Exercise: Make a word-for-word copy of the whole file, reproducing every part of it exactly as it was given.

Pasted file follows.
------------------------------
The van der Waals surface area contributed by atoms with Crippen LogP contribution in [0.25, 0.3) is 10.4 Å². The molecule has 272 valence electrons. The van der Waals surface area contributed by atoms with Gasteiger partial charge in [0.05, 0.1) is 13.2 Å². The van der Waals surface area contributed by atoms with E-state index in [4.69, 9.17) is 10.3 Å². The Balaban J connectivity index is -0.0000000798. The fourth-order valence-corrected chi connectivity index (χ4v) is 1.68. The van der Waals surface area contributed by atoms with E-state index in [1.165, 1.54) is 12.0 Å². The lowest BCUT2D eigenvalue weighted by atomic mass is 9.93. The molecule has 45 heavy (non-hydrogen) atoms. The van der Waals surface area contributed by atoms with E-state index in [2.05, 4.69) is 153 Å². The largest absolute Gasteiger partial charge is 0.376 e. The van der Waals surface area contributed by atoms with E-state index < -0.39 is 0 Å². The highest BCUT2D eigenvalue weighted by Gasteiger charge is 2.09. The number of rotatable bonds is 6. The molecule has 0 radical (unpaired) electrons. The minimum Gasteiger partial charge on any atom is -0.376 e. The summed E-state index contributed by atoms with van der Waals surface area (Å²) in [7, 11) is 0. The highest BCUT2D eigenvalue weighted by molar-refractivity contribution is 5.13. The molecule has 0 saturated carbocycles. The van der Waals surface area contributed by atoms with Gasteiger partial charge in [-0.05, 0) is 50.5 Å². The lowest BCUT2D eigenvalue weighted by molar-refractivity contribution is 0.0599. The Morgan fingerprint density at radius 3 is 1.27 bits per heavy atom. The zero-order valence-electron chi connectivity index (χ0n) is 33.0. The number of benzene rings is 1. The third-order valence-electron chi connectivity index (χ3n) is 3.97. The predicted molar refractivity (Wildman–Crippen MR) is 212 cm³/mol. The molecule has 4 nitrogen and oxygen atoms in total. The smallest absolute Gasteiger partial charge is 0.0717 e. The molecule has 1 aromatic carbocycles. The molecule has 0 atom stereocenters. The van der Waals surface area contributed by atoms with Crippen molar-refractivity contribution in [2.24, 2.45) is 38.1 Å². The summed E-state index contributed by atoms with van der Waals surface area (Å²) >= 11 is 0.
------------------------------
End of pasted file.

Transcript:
The van der Waals surface area contributed by atoms with Crippen LogP contribution in [0.25, 0.3) is 10.4 Å². The molecule has 272 valence electrons. The van der Waals surface area contributed by atoms with Gasteiger partial charge in [0.05, 0.1) is 13.2 Å². The van der Waals surface area contributed by atoms with E-state index in [4.69, 9.17) is 10.3 Å². The Balaban J connectivity index is -0.0000000798. The fourth-order valence-corrected chi connectivity index (χ4v) is 1.68. The van der Waals surface area contributed by atoms with E-state index in [1.165, 1.54) is 12.0 Å². The lowest BCUT2D eigenvalue weighted by atomic mass is 9.93. The molecule has 45 heavy (non-hydrogen) atoms. The van der Waals surface area contributed by atoms with E-state index in [2.05, 4.69) is 153 Å². The largest absolute Gasteiger partial charge is 0.376 e. The van der Waals surface area contributed by atoms with E-state index < -0.39 is 0 Å². The highest BCUT2D eigenvalue weighted by Gasteiger charge is 2.09. The number of rotatable bonds is 6. The molecule has 0 radical (unpaired) electrons. The minimum Gasteiger partial charge on any atom is -0.376 e. The summed E-state index contributed by atoms with van der Waals surface area (Å²) in [7, 11) is 0. The highest BCUT2D eigenvalue weighted by molar-refractivity contribution is 5.13. The molecule has 0 saturated carbocycles. The van der Waals surface area contributed by atoms with Gasteiger partial charge in [-0.05, 0) is 50.5 Å². The lowest BCUT2D eigenvalue weighted by molar-refractivity contribution is 0.0599. The Morgan fingerprint density at radius 3 is 1.27 bits per heavy atom. The zero-order valence-electron chi connectivity index (χ0n) is 33.0. The number of benzene rings is 1. The third-order valence-electron chi connectivity index (χ3n) is 3.97. The predicted molar refractivity (Wildman–Crippen MR) is 212 cm³/mol. The molecule has 4 nitrogen and oxygen atoms in total. The smallest absolute Gasteiger partial charge is 0.0717 e. The molecule has 1 aromatic carbocycles. The molecule has 0 atom stereocenters. The van der Waals surface area contributed by atoms with Crippen molar-refractivity contribution in [2.24, 2.45) is 38.1 Å². The summed E-state index contributed by atoms with van der Waals surface area (Å²) >= 11 is 0.